221. Am an ICU physician and try very much to NOT resuscitate such patients. It's absolutely inappropriate. But, "doctors" are not the exact culprit here. Autonomy reigns supreme in American medicine and that's another debate. But, if a patient says he desires it, we have to do it. Now, we can call it after a futile point, etc, but it's still a brutal way to go. Listen, we can talk families out of it -- but that's not going to happen in a hospital so easily -- we are busy treating other patients and if they desire aggressive care, it's frankly a "Well, I told them no and they still desire it, why not?" situation. Alas, if docs keep a patient on inappropriate support for their last couple days, one also stands to make TONS more in billing. I use lines like "CPR is not going to change anything that other than your loved is going to pass having cracked ribs and won't be able to say goodbye to you" and it can work occasionally but if someone is against it (a CPR) then we have to listen to it! My hospital system has even banned the term "Do Not Resuscitate" -- we fear it makes a family member feel they are keeping care from their patient. We use "Allow for Natural Death" -- which is really whats going on. Lastly, patients in hospitals and who have been getting care are truly being "resuscitated" throughout. If their heart stops amidst it -- some chest compressions and epinephrine is not going to change much.

  222. I really like your suggestion. Allow a natural death.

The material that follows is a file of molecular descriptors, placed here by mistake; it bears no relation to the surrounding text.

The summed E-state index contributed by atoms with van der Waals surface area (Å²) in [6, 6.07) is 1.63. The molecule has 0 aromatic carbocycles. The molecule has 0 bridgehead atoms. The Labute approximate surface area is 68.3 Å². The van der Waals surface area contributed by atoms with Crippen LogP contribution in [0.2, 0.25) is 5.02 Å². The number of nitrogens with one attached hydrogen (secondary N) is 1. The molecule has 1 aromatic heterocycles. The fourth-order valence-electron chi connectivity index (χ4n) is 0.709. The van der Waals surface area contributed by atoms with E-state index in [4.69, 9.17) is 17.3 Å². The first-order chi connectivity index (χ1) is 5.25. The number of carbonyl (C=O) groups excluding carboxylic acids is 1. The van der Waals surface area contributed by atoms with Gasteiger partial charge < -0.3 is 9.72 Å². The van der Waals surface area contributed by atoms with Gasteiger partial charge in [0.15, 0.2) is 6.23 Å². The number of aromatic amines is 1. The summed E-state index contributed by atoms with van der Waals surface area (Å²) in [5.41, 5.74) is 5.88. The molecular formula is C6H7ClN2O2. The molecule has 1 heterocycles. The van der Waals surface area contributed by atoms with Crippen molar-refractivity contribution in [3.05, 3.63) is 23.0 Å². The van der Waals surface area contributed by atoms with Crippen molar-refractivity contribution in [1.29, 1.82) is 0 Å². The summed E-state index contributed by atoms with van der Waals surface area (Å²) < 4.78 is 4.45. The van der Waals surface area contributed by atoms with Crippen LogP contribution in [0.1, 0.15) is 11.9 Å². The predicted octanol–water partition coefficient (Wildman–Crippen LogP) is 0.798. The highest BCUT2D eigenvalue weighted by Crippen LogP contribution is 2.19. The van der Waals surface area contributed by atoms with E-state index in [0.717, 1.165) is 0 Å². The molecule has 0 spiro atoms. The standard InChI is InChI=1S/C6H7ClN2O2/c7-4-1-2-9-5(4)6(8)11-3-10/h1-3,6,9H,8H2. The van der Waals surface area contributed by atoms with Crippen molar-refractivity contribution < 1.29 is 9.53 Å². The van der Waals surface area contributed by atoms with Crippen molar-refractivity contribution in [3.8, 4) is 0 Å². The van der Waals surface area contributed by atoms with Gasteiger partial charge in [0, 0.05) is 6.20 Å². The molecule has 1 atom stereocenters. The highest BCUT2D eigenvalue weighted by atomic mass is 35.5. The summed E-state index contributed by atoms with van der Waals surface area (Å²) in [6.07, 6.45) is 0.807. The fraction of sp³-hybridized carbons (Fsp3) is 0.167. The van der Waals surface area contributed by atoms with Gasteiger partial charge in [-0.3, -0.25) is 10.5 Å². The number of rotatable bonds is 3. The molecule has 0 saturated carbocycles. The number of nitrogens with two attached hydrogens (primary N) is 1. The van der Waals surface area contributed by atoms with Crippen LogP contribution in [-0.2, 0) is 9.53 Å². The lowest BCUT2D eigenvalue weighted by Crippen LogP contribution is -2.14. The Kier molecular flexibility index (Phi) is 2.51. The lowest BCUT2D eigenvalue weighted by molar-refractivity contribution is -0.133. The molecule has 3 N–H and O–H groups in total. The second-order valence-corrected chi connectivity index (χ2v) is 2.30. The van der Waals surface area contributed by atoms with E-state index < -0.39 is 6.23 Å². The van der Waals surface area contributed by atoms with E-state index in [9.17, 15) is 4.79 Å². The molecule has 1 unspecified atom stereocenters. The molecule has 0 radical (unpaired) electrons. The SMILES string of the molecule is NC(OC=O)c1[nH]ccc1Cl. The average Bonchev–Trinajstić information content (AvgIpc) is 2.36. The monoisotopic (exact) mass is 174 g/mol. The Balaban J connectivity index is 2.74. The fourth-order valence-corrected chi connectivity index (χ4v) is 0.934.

223. @Cool Dude That's a good way to phrase what is happening, not "nothing," but allowing a "natural death." Where is this place of sanity?

  224. We should be helping people transition to death with dignity. We treat our pets better than we treat our parents.

  225. Totally agree. I think veterinarians are the most “humane” of practitioners. And I’m a human doctor.

  226. @Deirdre I vividly remember one sad day when we had to have our 17-year-old dog euthanized. She had lived a long life as a "rescue" dog with us, but had multiple illnesses and had stopped eating. As the vet was preparing to administer the injection, he said, "I hope when I am old and sick, someone will love me enough to do this to me". I tear up just thinking about it. He was so right.

  227. @Deirdre In some states - including my own - this is possible. It's call assisted suicide - voted in by statewide referendum several years ago. And the religious fanatics are constantly trying to reverse it.